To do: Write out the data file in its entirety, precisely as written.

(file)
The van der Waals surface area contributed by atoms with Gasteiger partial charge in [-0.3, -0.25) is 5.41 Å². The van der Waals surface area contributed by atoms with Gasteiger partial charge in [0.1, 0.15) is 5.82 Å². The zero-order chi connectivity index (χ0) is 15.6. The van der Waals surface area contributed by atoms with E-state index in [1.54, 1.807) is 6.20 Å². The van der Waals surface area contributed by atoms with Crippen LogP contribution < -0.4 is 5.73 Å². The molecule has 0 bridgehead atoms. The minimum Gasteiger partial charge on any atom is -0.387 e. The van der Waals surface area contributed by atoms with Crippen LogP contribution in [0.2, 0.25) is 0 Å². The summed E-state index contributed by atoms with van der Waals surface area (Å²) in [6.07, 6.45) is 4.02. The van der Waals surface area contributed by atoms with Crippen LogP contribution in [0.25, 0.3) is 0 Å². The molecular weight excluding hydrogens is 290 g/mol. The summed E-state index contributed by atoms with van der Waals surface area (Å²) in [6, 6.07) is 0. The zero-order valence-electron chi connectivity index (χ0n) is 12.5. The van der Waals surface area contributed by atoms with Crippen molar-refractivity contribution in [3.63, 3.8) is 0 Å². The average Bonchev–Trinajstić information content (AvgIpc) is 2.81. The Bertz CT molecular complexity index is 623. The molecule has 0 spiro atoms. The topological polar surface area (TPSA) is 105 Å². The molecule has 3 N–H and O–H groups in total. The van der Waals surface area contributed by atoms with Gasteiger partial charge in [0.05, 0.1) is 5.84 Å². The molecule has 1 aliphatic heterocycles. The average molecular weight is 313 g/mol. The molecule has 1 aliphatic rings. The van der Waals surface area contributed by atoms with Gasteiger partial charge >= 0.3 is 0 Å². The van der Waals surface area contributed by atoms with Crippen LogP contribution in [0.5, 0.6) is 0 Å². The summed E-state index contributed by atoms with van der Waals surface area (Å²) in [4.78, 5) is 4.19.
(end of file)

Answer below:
The van der Waals surface area contributed by atoms with Gasteiger partial charge in [-0.3, -0.25) is 5.41 Å². The van der Waals surface area contributed by atoms with Gasteiger partial charge in [0.1, 0.15) is 5.82 Å². The zero-order chi connectivity index (χ0) is 15.6. The van der Waals surface area contributed by atoms with E-state index in [1.54, 1.807) is 6.20 Å². The van der Waals surface area contributed by atoms with Crippen LogP contribution < -0.4 is 5.73 Å². The molecule has 0 bridgehead atoms. The minimum Gasteiger partial charge on any atom is -0.387 e. The van der Waals surface area contributed by atoms with Crippen LogP contribution in [0.2, 0.25) is 0 Å². The summed E-state index contributed by atoms with van der Waals surface area (Å²) in [6.07, 6.45) is 4.02. The van der Waals surface area contributed by atoms with Crippen LogP contribution in [0.25, 0.3) is 0 Å². The molecular weight excluding hydrogens is 290 g/mol. The summed E-state index contributed by atoms with van der Waals surface area (Å²) in [6, 6.07) is 0. The zero-order valence-electron chi connectivity index (χ0n) is 12.5. The van der Waals surface area contributed by atoms with Crippen molar-refractivity contribution in [3.63, 3.8) is 0 Å². The average Bonchev–Trinajstić information content (AvgIpc) is 2.81. The Bertz CT molecular complexity index is 623. The molecule has 0 spiro atoms. The topological polar surface area (TPSA) is 105 Å². The molecule has 3 N–H and O–H groups in total. The van der Waals surface area contributed by atoms with Gasteiger partial charge in [0.05, 0.1) is 5.84 Å². The molecule has 1 aliphatic heterocycles. The average molecular weight is 313 g/mol. The molecule has 1 aliphatic rings. The van der Waals surface area contributed by atoms with Gasteiger partial charge >= 0.3 is 0 Å². The van der Waals surface area contributed by atoms with Crippen LogP contribution in [0.5, 0.6) is 0 Å². The summed E-state index contributed by atoms with van der Waals surface area (Å²) in [4.78, 5) is 4.19.